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Jun 29, 2004, 1:28:36 PM6/29/04
to Juerd, Mark A. Biggar, perl6-l...@perl.org
Sorry I did mean temp.


--
Mark Biggar
mark.a...@comcast.net

Michele Dondi

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Jun 29, 2004, 2:26:23 PM6/29/04
to Rafael Garcia-Suarez, Mark A. Biggar, perl6-l...@perl.org
On Tue, 29 Jun 2004, Rafael Garcia-Suarez wrote:


> Difficulties: define "history" of a function w.r.t. threads; closures;
> and system side-effects (writing to files, locking them etc.)


On Tue, 29 Jun 2004, Mark A. Biggar wrote:

> Besides we already have MTOWTDI with local() and hypotheticals.

(i) I think it's temp() in Perl6, (ii) I don't know what hypotheticals
are.

Anyway, guys, I'll take your word for it...


Michele
--
You know, you would learn a lot more mathematics from a mathematics
book than from a Mathematica book.
- Dave Rusin in sci.math, "Re: A Klein Bottle has no inside or outside."

Jonadab The Unsightly One

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Jun 29, 2004, 6:50:04 PM6/29/04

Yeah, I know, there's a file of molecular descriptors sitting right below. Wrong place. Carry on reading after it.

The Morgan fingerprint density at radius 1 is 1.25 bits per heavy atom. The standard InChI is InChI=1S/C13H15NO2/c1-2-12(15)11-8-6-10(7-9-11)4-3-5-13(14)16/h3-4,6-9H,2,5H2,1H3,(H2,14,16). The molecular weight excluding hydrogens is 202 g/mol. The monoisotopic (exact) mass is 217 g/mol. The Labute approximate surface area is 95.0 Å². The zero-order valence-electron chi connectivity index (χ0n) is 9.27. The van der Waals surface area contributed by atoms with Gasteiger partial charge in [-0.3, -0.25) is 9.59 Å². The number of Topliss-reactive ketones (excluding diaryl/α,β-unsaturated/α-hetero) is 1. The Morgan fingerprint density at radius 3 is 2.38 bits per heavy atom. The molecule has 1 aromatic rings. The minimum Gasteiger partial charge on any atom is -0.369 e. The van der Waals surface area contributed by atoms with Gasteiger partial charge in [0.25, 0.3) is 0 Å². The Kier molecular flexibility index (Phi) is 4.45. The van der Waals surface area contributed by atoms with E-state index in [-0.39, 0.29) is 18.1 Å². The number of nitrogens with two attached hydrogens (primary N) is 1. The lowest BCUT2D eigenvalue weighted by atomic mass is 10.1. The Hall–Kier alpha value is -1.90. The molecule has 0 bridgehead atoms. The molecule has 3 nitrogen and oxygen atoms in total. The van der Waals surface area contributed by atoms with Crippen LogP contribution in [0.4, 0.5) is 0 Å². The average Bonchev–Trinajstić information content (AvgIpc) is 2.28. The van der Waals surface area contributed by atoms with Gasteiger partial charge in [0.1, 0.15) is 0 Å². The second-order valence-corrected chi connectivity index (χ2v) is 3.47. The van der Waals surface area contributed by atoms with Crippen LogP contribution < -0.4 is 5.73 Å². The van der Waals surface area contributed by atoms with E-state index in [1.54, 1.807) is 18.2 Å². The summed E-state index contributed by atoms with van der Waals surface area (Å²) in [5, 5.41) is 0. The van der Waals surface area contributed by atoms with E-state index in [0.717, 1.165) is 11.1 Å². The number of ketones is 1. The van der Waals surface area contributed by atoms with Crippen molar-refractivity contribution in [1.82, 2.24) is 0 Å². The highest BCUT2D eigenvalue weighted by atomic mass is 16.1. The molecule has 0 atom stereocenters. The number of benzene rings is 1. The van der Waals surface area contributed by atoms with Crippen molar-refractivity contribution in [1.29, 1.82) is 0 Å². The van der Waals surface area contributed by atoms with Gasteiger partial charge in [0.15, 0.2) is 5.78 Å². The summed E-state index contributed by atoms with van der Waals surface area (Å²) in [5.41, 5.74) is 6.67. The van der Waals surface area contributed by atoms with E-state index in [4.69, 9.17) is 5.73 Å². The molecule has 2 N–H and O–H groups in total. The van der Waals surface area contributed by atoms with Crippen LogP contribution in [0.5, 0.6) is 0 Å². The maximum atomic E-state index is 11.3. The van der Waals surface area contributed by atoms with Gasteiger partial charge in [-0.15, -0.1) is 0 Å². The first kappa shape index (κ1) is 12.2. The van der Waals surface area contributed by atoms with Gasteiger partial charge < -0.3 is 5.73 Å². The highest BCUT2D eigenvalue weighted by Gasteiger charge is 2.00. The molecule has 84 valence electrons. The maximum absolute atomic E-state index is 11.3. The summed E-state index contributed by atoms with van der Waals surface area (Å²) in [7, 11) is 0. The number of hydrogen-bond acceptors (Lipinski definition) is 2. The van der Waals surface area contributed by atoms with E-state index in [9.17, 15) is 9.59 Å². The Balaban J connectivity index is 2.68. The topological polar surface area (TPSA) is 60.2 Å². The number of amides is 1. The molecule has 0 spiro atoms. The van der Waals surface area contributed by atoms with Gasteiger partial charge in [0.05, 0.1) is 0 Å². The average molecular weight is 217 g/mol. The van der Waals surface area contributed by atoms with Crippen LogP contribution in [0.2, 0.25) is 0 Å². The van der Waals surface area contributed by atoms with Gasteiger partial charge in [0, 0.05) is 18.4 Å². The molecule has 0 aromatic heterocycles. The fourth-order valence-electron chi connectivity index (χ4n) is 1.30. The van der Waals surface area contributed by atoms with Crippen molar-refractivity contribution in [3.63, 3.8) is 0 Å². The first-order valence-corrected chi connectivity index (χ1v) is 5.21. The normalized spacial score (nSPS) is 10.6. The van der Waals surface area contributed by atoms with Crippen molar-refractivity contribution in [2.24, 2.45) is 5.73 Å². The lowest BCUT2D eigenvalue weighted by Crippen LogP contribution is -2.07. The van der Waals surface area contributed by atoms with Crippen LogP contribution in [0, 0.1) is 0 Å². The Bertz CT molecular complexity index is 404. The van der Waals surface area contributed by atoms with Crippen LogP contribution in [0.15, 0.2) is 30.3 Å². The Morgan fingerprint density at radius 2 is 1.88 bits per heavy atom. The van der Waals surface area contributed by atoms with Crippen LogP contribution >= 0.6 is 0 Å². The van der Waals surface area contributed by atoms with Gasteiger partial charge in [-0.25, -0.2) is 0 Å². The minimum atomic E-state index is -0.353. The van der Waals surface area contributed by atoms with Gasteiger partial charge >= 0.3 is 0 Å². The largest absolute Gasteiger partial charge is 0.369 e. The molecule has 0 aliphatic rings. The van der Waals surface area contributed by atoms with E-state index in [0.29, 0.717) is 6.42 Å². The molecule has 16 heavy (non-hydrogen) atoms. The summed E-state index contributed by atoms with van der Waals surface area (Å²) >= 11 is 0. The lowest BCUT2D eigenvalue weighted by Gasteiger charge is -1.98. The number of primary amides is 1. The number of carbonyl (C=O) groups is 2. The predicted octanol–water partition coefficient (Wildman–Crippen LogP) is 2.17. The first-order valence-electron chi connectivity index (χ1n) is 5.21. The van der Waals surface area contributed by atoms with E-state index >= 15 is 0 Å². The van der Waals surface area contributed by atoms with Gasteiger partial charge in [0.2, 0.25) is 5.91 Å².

to Michele Dondi, perl6-l...@perl.org
Michele Dondi <bla...@pcteor1.mi.infn.it> writes:

> I must say I've still not read all apocalypses, and OTOH I suspect
> that this could be done more or less easily with a custom function
> (provided that variables will have a method to keep track of their
> history, or, more reasonably, will be *allowed* to have it), but I
> wonder if Perl6 may include a builtin undo() function to recover
> values prior, say, to the last assignement (or push() or,
> etc. etc.[*])

Hmmm...

If we have $foo.undo(), then we will want a multi-step undo to go with
it, probably $foo.undo($n), with $n able to be negative for redo. Are
we prepared to give the mouse that cookie? (This is not intended as a
rhetorical question; I suspect people will stake out both positions.)

I heard a rumour we were getting continuations (a la Scheme). They
wouldn't be tied to a specific variable like what you propose, but
they would allow the state of the entire process to be rolled back to
an earlier point, or something along those lines. Of course, the
overhead issues are different. You don't have to start keeping delta
data just because a continuation _might_ be taken; you keep it when a
continuation _has_ been created, and then you use it if the
continuation is ever called (or such is my limited understanding).

With .undo() you would have to keep all the delta data all the time if
.undo() is used at all. You could try to only keep it for specific
variables that are used with .undo(), but that probably falls apart if
references are brought into the mix.